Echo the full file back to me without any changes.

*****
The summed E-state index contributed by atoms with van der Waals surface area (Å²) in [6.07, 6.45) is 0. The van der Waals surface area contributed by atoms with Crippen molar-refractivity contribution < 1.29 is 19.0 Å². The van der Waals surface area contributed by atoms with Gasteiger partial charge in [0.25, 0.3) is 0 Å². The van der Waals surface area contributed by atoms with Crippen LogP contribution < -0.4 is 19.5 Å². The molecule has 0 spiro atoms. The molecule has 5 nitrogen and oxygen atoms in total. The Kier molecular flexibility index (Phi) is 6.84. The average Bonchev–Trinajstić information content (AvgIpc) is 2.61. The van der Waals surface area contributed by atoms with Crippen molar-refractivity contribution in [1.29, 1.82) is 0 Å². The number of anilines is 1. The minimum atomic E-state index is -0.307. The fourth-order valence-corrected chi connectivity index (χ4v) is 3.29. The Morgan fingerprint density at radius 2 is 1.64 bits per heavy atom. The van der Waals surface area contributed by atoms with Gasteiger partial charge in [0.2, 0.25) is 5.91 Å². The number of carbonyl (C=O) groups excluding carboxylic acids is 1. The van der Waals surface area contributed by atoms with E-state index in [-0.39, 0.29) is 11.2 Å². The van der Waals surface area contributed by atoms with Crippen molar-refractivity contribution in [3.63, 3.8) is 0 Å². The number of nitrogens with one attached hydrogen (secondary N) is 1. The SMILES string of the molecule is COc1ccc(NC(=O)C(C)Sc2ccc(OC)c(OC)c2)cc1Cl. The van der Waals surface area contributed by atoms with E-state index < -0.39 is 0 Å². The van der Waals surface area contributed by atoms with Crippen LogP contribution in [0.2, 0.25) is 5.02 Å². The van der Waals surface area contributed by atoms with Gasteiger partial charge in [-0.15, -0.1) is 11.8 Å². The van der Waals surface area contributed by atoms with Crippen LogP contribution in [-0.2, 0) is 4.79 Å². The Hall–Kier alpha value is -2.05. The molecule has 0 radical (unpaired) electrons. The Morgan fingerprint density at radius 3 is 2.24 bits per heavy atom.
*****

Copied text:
The summed E-state index contributed by atoms with van der Waals surface area (Å²) in [6.07, 6.45) is 0. The van der Waals surface area contributed by atoms with Crippen molar-refractivity contribution < 1.29 is 19.0 Å². The van der Waals surface area contributed by atoms with Gasteiger partial charge in [0.25, 0.3) is 0 Å². The van der Waals surface area contributed by atoms with Crippen LogP contribution < -0.4 is 19.5 Å². The molecule has 0 spiro atoms. The molecule has 5 nitrogen and oxygen atoms in total. The Kier molecular flexibility index (Phi) is 6.84. The average Bonchev–Trinajstić information content (AvgIpc) is 2.61. The van der Waals surface area contributed by atoms with Crippen molar-refractivity contribution in [1.29, 1.82) is 0 Å². The number of anilines is 1. The minimum atomic E-state index is -0.307. The fourth-order valence-corrected chi connectivity index (χ4v) is 3.29. The Morgan fingerprint density at radius 2 is 1.64 bits per heavy atom. The van der Waals surface area contributed by atoms with Gasteiger partial charge in [0.2, 0.25) is 5.91 Å². The number of carbonyl (C=O) groups excluding carboxylic acids is 1. The van der Waals surface area contributed by atoms with E-state index in [-0.39, 0.29) is 11.2 Å². The van der Waals surface area contributed by atoms with Crippen molar-refractivity contribution in [3.63, 3.8) is 0 Å². The number of nitrogens with one attached hydrogen (secondary N) is 1. The SMILES string of the molecule is COc1ccc(NC(=O)C(C)Sc2ccc(OC)c(OC)c2)cc1Cl. The van der Waals surface area contributed by atoms with E-state index < -0.39 is 0 Å². The van der Waals surface area contributed by atoms with Crippen LogP contribution in [0.2, 0.25) is 5.02 Å². The van der Waals surface area contributed by atoms with Gasteiger partial charge in [-0.15, -0.1) is 11.8 Å². The van der Waals surface area contributed by atoms with Crippen LogP contribution in [-0.2, 0) is 4.79 Å². The Hall–Kier alpha value is -2.05. The molecule has 0 radical (unpaired) electrons. The Morgan fingerprint density at radius 3 is 2.24 bits per heavy atom.